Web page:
First is the dove of peace and serenity hatched from the knowledge that you have given back to the world in your own way. Second, and probably the more practical bird, is scoring a tax cut.
Done improperly, the boat or car donation process might be the death of you. See these tips to forestall any roadblock or iceberg in the way of your (probably) well-intentioned deed:
Car Donation Tips #1
Some charities are not prepared to accommodate such donations, let alone worthy of your prized asset. Research until you land a reputable organization. The Better Business Bureau website and Charity Navigator keep tabs on charities’ history.
Car Donation Tips #2
For you to be eligible for a tax deduction, your chosen charity should be a 501(c)(3) organization approved by the Internal Revenue Service (IRS). The IRS’ Publication 78 includes a list of qualified charities car donations or boat donations can go to. Your church, temple, mosque or synagogue would likely fall under this list.
Car Donation Tips #3
Do not eat the bait of intermediary companies telling you to make your donation through them. A middleman has a profit motive, i.e. to keep as much as 90 percent of your donation’s value for themselves, with barely anything else for your chosen charity.
These organizations tellingly make hard-line marketing campaigns on print, TV, etc. To be certain, inquire directly with your favored charity whether or not they welcome used boats or cars as donations. Stay away from the middlemen as much as possible.
Car Donation Tips #4
Maybe you are too busy to handle these affairs. If you insist on going through a go-between organization, ask if most of your donation would proceed to your designated charity. When the middleman only sets aside a flat fee to your charity, your donation may be disqualified from a tax cut.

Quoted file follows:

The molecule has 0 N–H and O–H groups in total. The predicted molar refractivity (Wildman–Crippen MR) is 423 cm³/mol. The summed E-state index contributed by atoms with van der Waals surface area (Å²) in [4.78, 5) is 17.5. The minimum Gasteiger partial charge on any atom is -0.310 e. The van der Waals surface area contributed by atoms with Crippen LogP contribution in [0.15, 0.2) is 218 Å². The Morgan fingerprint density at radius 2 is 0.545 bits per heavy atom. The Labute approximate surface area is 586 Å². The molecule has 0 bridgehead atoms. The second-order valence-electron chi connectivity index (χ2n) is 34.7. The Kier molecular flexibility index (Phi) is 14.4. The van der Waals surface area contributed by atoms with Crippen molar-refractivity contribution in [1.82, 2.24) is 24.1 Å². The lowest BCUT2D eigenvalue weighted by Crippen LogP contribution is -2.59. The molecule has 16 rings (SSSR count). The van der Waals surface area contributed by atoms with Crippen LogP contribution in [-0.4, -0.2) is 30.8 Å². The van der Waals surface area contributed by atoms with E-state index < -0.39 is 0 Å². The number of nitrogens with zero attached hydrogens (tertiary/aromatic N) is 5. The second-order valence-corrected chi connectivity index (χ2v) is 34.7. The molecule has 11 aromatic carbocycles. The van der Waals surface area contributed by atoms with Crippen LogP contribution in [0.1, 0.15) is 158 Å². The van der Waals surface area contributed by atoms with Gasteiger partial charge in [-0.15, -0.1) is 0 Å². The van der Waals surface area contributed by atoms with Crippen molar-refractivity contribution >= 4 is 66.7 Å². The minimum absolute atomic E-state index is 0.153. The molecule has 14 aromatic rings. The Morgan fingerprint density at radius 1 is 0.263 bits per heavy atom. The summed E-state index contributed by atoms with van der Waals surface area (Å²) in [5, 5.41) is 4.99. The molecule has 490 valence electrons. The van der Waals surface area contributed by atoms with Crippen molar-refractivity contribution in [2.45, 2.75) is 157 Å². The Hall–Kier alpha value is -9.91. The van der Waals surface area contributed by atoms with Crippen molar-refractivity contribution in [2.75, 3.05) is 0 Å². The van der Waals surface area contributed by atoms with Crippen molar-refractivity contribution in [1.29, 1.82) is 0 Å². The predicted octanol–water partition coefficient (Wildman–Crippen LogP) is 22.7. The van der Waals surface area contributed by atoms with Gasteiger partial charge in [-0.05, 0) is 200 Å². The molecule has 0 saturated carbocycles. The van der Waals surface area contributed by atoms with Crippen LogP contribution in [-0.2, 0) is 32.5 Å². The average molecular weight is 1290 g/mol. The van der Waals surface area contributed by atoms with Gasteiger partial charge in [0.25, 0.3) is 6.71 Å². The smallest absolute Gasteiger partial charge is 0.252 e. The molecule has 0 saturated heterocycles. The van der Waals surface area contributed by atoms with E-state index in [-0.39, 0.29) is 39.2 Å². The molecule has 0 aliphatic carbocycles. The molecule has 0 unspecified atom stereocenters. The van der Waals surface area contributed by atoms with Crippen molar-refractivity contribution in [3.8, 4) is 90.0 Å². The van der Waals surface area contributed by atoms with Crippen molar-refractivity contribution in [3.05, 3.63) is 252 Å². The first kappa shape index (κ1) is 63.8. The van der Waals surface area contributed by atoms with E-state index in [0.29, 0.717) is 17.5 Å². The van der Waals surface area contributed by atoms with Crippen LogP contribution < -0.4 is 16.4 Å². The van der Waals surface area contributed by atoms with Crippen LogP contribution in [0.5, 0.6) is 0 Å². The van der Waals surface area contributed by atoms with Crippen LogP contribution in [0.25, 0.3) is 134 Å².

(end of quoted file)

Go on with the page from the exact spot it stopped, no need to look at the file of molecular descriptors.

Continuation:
Car Donation Tips #5
Charities pay for the transport of your car or boat donation if you do not deliver the goods yourself. Save them the hassle and outflow.
Car Donation Tips #6
Lest you want to incur traffic-violation-related tickets on behalf of your boat or car charity, donate with consideration. This means formally transferring ownership of the vessel or vehicle to the nonprofit. Fill in the blanks denoting the new owner in the necessary documents. Also notify your state’s vehicle licensor about the re-titling.
Car Donation Tips #7
Before the IRS grants you a tax cut, it will need proof of what your boat or car donation to charities is really worth. Since most charities eventually sell such donations for cash, they would have to show an official receipt to the IRS displaying the amount of money it gets from the sale.
Car Donation Tips #8
For other charities, car donations and boat donations are meant to be used for what they are. In such a case, or when the vessel or vehicle is valued less than $500, you can just show the IRS its fair market value as dictated by leading valuation companies.
Car Donation Tips #9
Carefully document your donation if your vessel or vehicle is worth more than $500. Fill up IRS Form 8283 and attach it to your tax return, along with an evidence of the donation, e.g. certificate of the re-titled car or boat. Your papers should include external appraisal if the boat or car is valued at more than $5,000. Filing these documents will ensure the charity capitalizes on your erstwhile asset and you earn the optimum tax cut in return.